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A collapsed coding technique for analyzing longitudinal data

Gordon Abbott Fitzgerald, University of Massachusetts Amherst


Consider a model with "n" fixed blocks (blocks may be a convenience sample), "r + 1" fixed treatments (within blocks) and no block by treatment interactions. When "n" is large enough, and data are missing at random, an ordinary least squares (OLS) solution is infeasible due to the numerous parameter estimates required.^ If only treatment parameter estimates are desired, one may use an indirect estimation technique developed by Harvey (1970) and used in the SAS ABSORB procedure (SAS, 1992). This technique includes blocks in the model, but produces only treatment parameter estimates.^ Collapsed coding extends Harvey's technique.^ In collapsed coding, the standard design matrix of "n + r" columns, ordinarily employed to obtain an OLS solution, is "collapsed" into a design matrix of "1 + r" columns, using a pair of orthogonal projection matrices. Since the collapsed coding design matrix's column size is invariant to "n", a model of any size "n" can be fit.^ Using the collapsed design matrix, one may obtain fitted and imputed values, OLS model and error sums of squares, treatment parameter estimates, and hypothesis tests. For models fit noniteratively, one can obtain standardized residuals. SAS ABSORB cannot do these things, nor can OLS for large enough "n".^ The collapsed coding technique also extends to two models which are variations of the basic model. Neither model can be fit using SAS ABSORB, or by OLS for large "n".^ The first model contains between block or group variables; the second contains block variables, two treatments in a crossed design, and block by treatment interaction terms.^ For the first model, all collapsed coding estimates are identical to standard OLS results.^ The second model is fit iteratively. Treatment parameter estimates, fitted and imputed values, are identical to OLS results. Standardized residuals, and the estimated covariance matrix for treatment parameters, differ from the usual OLS results.^ Finally, the problem of non-estimable model parameters, caused by particular patterns of missing data, is considered for the second model. The iterative collapsed coding solution incorporates constraints on non-estimable model parameters to solve the OLS equations. Two ways of identifying non-estimable treatment parameters are presented. ^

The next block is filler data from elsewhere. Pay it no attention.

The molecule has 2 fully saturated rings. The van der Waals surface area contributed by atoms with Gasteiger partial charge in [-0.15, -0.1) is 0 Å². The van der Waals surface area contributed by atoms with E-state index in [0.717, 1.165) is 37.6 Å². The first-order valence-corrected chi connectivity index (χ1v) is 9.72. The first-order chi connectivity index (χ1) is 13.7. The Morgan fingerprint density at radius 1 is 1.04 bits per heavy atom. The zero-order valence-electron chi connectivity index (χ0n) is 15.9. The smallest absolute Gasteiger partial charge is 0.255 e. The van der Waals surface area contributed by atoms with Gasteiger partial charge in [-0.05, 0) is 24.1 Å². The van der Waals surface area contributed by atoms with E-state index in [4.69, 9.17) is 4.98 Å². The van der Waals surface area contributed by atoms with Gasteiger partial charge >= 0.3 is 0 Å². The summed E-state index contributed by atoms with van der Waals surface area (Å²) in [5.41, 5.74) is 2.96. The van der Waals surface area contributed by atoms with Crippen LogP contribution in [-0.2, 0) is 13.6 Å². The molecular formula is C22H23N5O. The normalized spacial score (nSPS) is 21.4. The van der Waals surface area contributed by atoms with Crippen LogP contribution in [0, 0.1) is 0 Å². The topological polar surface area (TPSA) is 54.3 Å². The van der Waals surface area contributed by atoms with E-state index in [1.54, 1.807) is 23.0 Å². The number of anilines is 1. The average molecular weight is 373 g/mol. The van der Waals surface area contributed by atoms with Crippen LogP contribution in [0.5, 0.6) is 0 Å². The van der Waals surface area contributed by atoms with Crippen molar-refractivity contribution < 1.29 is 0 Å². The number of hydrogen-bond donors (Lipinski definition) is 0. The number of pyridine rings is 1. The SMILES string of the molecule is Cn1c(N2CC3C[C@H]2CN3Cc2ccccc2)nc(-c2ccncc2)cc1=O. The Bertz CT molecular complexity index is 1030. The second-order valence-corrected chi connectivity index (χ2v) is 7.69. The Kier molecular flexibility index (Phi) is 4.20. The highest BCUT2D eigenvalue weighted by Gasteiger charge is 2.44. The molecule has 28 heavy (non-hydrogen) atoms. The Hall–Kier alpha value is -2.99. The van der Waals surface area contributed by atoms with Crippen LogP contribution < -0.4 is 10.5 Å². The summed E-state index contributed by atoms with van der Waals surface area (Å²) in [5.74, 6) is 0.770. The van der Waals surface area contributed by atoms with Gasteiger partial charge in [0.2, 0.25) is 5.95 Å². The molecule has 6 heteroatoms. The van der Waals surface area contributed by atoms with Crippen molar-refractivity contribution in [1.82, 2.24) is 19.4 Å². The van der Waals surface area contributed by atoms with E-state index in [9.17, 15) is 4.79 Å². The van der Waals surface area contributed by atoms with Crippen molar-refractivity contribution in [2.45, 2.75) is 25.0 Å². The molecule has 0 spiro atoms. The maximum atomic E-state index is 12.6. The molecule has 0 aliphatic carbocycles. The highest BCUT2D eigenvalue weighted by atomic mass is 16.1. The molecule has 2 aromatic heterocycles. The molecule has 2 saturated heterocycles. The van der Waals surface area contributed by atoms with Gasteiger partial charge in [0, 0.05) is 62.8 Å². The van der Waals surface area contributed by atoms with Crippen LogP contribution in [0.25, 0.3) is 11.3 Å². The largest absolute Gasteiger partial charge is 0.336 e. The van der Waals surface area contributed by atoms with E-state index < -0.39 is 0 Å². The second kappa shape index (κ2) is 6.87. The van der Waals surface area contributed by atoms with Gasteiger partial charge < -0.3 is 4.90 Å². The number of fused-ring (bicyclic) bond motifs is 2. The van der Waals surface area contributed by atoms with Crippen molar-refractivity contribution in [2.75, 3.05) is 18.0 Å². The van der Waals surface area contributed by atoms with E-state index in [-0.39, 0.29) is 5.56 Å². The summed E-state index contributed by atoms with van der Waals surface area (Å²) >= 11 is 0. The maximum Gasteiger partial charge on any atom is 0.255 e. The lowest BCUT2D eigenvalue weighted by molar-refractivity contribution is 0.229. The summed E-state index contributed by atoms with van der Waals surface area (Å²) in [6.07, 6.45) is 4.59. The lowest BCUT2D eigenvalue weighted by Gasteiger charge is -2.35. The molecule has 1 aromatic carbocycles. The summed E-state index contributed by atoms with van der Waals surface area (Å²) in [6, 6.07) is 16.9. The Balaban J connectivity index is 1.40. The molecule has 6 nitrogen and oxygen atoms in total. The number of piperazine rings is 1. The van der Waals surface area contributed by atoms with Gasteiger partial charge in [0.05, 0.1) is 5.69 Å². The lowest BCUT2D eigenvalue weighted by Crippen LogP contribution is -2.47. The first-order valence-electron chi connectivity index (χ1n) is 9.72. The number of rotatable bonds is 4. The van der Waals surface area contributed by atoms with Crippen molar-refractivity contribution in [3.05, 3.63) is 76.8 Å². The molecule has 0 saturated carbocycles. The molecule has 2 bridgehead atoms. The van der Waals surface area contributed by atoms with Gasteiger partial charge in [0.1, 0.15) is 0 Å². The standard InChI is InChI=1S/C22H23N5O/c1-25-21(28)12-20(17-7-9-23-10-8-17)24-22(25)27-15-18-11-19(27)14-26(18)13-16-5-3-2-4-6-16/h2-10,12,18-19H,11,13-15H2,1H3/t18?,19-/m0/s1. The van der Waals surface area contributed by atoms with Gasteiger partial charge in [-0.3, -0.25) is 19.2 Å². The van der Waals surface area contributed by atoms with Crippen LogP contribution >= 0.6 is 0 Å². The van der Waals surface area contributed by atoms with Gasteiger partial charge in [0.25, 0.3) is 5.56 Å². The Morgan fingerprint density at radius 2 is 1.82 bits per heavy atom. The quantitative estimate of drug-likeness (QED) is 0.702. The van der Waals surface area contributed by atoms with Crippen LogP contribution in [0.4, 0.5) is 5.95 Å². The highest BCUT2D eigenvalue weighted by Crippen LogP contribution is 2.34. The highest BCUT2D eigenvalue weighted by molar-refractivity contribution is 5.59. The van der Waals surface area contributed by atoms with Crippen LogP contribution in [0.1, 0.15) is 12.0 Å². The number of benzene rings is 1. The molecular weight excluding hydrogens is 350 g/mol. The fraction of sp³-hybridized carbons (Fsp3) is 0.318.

Subject Area


Recommended Citation

Fitzgerald, Gordon Abbott, "A collapsed coding technique for analyzing longitudinal data" (1994). Doctoral Dissertations Available from Proquest. AAI9510468.